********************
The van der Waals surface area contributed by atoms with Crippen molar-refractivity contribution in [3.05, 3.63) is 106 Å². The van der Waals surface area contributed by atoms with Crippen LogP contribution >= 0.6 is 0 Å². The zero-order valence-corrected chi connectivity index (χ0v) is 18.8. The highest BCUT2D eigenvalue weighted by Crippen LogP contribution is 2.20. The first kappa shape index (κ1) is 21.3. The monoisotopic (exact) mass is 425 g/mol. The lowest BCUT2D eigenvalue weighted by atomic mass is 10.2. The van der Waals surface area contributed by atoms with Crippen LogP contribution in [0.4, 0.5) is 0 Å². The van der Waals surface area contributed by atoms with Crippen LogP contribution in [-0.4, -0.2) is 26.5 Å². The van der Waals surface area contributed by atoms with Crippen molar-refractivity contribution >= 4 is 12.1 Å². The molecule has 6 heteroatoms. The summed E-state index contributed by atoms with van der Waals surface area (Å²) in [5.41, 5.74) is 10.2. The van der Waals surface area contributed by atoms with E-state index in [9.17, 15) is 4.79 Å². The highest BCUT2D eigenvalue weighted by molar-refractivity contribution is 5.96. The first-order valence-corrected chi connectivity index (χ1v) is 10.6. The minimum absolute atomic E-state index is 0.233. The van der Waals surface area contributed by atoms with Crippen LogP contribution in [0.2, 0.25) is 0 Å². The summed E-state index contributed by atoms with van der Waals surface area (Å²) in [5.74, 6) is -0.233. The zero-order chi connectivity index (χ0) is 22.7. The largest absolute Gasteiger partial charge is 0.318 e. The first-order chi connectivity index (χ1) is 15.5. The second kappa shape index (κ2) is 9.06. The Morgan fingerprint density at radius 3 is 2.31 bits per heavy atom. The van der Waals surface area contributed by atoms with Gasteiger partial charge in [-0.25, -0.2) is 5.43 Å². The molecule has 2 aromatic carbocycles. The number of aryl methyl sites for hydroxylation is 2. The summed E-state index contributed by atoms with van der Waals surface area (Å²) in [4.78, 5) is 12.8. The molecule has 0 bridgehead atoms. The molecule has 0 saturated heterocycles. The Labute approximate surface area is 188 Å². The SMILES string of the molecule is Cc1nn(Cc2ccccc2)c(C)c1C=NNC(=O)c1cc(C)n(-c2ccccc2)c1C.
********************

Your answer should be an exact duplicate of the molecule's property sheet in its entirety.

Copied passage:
The van der Waals surface area contributed by atoms with Crippen molar-refractivity contribution in [3.05, 3.63) is 106 Å². The van der Waals surface area contributed by atoms with Crippen LogP contribution >= 0.6 is 0 Å². The zero-order valence-corrected chi connectivity index (χ0v) is 18.8. The highest BCUT2D eigenvalue weighted by Crippen LogP contribution is 2.20. The first kappa shape index (κ1) is 21.3. The monoisotopic (exact) mass is 425 g/mol. The lowest BCUT2D eigenvalue weighted by atomic mass is 10.2. The van der Waals surface area contributed by atoms with Crippen LogP contribution in [0.4, 0.5) is 0 Å². The van der Waals surface area contributed by atoms with Crippen LogP contribution in [-0.4, -0.2) is 26.5 Å². The van der Waals surface area contributed by atoms with Crippen molar-refractivity contribution >= 4 is 12.1 Å². The molecule has 6 heteroatoms. The summed E-state index contributed by atoms with van der Waals surface area (Å²) in [5.41, 5.74) is 10.2. The van der Waals surface area contributed by atoms with E-state index in [9.17, 15) is 4.79 Å². The highest BCUT2D eigenvalue weighted by molar-refractivity contribution is 5.96. The first-order valence-corrected chi connectivity index (χ1v) is 10.6. The minimum absolute atomic E-state index is 0.233. The van der Waals surface area contributed by atoms with Crippen LogP contribution in [0.2, 0.25) is 0 Å². The summed E-state index contributed by atoms with van der Waals surface area (Å²) in [5.74, 6) is -0.233. The zero-order chi connectivity index (χ0) is 22.7. The largest absolute Gasteiger partial charge is 0.318 e. The first-order chi connectivity index (χ1) is 15.5. The second kappa shape index (κ2) is 9.06. The Morgan fingerprint density at radius 3 is 2.31 bits per heavy atom. The van der Waals surface area contributed by atoms with Gasteiger partial charge in [-0.25, -0.2) is 5.43 Å². The molecule has 2 aromatic carbocycles. The number of aryl methyl sites for hydroxylation is 2. The summed E-state index contributed by atoms with van der Waals surface area (Å²) in [4.78, 5) is 12.8. The molecule has 0 bridgehead atoms. The molecule has 0 saturated heterocycles. The Labute approximate surface area is 188 Å². The SMILES string of the molecule is Cc1nn(Cc2ccccc2)c(C)c1C=NNC(=O)c1cc(C)n(-c2ccccc2)c1C.